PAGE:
• In doing so, they had to learn a variety of scientific concepts and also how science is done.
  • Most vividly, they wrestled with the role of uncertainty in science and how that uncertainty comes to play at the interface between science and public policy.

This was a difficult and frustrating unit for many of the non-science majors. Yet student evaluations and my own impressions suggested that despite the frustration, many students found value in the experience and came to appreciate that often policy decisions need to be made when supporting data are incomplete or there is not time for more research.

Perhaps most importantly, focusing on a current issue allowed the students to work through the type of process they’ll need to undertake when they are trying to analyze an issue they read in the newspaper someday, but to do so with a variety of academic support structures in place.

Second case study: zoology issues

Delegating students to be “experts” on a given topic promotes research on all sides of an issue.

To help students (primarily science majors) in a vertebrate zoology course build skills in finding and evaluating evidence and allow them to build connections between course material and the “real world,” I assigned a series of issue discussions throughout the one-semester course. Students selected three issues during the semester about which they would become the “experts.” Experts were responsible for researching the evidence on all sides of the issue, preparing a summary statement that explained the issue, using evidence to support a particular position on the issue, and, working with other experts, facilitating a class discussion on the issue.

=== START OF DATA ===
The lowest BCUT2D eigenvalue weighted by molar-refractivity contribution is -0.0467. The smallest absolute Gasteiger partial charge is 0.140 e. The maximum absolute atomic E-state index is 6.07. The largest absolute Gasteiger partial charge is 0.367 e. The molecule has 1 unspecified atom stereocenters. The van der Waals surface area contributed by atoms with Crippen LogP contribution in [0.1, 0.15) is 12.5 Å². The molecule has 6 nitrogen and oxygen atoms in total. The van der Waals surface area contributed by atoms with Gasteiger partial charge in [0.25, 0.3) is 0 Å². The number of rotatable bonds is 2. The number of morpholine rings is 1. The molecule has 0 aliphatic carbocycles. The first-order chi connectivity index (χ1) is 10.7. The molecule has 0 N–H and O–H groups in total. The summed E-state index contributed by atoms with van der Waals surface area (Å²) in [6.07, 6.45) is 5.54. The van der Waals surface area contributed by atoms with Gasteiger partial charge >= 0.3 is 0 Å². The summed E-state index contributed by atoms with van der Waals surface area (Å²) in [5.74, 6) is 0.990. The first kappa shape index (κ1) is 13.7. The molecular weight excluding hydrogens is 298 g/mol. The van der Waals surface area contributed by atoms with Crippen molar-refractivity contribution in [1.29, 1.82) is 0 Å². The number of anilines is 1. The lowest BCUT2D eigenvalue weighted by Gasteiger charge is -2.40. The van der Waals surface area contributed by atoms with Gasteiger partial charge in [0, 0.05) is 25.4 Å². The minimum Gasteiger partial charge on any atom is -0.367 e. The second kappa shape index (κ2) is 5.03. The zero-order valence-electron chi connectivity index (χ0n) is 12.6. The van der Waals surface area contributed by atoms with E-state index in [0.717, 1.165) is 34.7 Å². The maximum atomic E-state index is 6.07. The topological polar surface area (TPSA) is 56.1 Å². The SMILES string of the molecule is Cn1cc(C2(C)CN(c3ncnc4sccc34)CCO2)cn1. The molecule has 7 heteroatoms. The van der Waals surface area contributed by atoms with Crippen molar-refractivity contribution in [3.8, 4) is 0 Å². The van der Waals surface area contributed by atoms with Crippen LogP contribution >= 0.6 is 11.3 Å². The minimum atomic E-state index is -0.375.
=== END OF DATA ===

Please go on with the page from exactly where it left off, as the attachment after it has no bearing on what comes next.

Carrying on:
The course was organized in units that focused on each major vertebrate class, and I assigned one issue in each unit. This constraint sometimes made it challenging to identify a strong issue about which there was true disagreement. Sample issues selected for the course included:

An issue can be matched with a unit of study.
  • “Aquatic exotics — what’s the fuss?” which focused on the problems with defining and assessing the impact of introduced fish species.
  • “Are birds really feathered dinosaurs?” which assessed recent evidence on the origin of birds.
  • “Don’t shoot Bambi — shoot his mom!” which looked at the strengths and weaknesses of various white-tailed deer herd management practices.
Assessment criteria include research and critical thinking skills, as well as discussion quality.

In their written and oral presentations, evidence of the following criteria was assessed:

  • rigorous research
  • a clear understanding of the issue and of the sources used
  • critical thinking
  • preparation and ability to teach classmates about the issue
  • a logical structure to the paper and discussion

All of the students in the course agreed that the issue discussions were a valuable part of the class that helped them achieve the course objective of being able to “locate, synthesize, and discuss semi-technical scientific information about current issues in vertebrate zoology.” The most common criticism of the issue discussions was that the “experts” tended to focus more heavily on presentation, rather than discussion of the material.